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Blest is Best

June 6, 2011

Eva Gusnowski

Plastic, plastic, plastic. It’s absolutely everywhere. It’s in our food containers, plastic bags and a large majority can be found in Dolly Parton’s boobs. But really, how do we get away from it? It seems like everywhere you look everything is disposable and single serve and just ends up in the dump or in the oceans. Every square mile of ocean has an estimated 46 000 penny-size pieces of plastic floating in it, which is absolutely devastating marine life.  There's even something called a "plastic island" in the Pacific Ocean.  Approximately 7% of the world’s petroleum production goes into the manufacturing of plastics, yet the recycling rates of plastic is extremely low, even though it has the potential to be an exceptional energy source.
 
blest machine, eva gusnowski, recycle plastic
 
We know that ultimately we’ll have to move to packaging that is more sustainable, and the movement towards using reusable cloth bags rather than plastic bags is a good start. But in the meantime, there have been some great innovations that help in recycling efforts. The Blest Machine, developed to address the outstanding plastic waste levels in Japan, is quite an incredible invention, and was brought to my attention by a friend who posted this video to her Facebook page (Yay! Facebook is used for good!):
 
The premise of this machine is to take recyclable plastic materials and convert them back into usable oil. This oil can be used directly or further refined for use as gasoline and fuels. Recycling 1 kg of plastic in the Blest machine results in an output of 1 liter of usable fuel. And as long as you’re putting in the right kinds of plastics (polyethylene, polystyrene and polypropylene) there are no toxic byproducts produced. Although the production of gases like methane, ethane and butane are byproducts of the process, the machine breaks them down to water and carbon dioxide. Blest currently goes around to schools to educate people, and especially children, about the machine and about the recycling culture that is developing around the globe. Teaching people from a young age to see the value in plastic rather than seeing it simply as garbage will hopefully help define a new generation of recyclers.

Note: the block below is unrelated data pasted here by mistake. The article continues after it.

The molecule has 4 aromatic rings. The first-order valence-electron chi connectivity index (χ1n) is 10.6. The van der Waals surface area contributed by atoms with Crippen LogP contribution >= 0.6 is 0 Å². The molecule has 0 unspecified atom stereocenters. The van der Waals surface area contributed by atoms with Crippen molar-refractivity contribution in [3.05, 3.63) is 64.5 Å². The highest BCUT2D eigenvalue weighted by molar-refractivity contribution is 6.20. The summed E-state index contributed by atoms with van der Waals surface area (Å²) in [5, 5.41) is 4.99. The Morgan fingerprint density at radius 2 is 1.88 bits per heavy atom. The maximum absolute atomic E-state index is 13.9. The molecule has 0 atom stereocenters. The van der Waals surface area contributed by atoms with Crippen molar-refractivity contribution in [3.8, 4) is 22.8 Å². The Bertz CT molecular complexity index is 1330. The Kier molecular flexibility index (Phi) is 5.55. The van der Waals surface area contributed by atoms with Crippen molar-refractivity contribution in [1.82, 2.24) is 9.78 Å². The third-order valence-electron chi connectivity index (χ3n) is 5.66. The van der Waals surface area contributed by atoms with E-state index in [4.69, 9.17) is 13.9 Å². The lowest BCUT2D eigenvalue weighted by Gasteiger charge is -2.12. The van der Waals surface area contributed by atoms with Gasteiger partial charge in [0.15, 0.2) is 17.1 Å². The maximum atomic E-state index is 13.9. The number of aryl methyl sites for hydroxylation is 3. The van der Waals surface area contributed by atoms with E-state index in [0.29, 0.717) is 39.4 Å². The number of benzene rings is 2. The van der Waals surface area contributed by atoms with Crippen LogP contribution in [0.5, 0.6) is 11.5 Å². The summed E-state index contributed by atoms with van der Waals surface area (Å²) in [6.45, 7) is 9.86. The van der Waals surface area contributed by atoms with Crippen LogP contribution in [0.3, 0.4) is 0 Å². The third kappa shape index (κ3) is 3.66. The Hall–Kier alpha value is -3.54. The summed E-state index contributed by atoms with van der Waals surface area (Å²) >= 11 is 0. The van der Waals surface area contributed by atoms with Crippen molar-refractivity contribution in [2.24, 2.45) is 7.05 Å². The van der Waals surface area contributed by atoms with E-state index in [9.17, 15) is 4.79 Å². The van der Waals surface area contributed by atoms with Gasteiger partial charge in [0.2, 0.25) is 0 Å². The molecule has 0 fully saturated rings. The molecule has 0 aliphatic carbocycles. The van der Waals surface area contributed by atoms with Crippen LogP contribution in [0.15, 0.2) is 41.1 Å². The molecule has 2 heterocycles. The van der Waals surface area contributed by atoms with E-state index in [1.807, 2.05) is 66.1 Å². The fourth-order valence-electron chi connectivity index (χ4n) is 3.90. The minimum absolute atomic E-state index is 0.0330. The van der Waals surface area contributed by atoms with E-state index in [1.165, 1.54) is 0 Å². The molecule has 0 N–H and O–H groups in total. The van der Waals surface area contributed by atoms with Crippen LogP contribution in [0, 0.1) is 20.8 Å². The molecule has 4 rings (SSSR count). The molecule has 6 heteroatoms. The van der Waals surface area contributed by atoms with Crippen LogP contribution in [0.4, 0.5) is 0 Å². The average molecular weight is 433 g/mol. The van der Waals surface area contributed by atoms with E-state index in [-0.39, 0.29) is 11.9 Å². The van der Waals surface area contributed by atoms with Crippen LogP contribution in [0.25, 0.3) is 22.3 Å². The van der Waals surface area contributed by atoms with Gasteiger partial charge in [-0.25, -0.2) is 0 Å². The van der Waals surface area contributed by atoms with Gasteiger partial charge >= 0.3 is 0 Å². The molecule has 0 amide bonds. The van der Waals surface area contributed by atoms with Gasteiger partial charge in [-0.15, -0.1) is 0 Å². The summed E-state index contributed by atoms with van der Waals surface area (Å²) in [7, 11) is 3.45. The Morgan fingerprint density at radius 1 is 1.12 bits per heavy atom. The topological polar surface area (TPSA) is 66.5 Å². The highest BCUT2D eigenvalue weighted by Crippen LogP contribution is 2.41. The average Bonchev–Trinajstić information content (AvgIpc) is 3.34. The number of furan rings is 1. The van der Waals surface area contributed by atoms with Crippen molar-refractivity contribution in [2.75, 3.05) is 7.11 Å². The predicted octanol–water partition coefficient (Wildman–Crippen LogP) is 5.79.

blest machine, eva gusnowski, recycle plastic
 
The great thing is that the Blest machines are available to buy (in both small scale individual and large-scale industrial forms) and can exist as tabletop systems. If you’re going to be buying items that have plastic containers anyway, why not get the most out of it that you can? These machines retail for $12 700, which is still kind of pricey (at least for myself). But remember when flat screens were incredibly expensive? Soon these machines might be extremely common and affordable technology as well.
 
Critics might argue that by using the oil from this machine that we’re still not completely fixing the problem, only putting a band-aid over the giant mounds of plastic. Burning these oils still counts as burning a fossil fuel, and therefore still affects our carbon footprint. However, at least we won’t be adding more non-biodegradable plastics to the dumps. Additionally, we don’t need to store or transport as much original fuels from their sources, which doesn’t hurt either.
 
Reusing and recycling are viable options for a short-term fix for this plastic world, but they’re still not enough. The best course of action is reduction. The fact is we’re still creating large amounts of plastic in the first place, which in and of itself has a drastic impact on the carbon footprint and puts great stress on the environment. Many movements have been started to address these concerns to manufacturers and have begun to press them to decrease the amount of packaging that their products come in. However, an important first step, like it says in the video, is to teach people to treat plastic not as garbage but as something valuable, and to allow them to see the environmental impact that it has either way. Recycling isn’t the only answer, but at least it’s a start.

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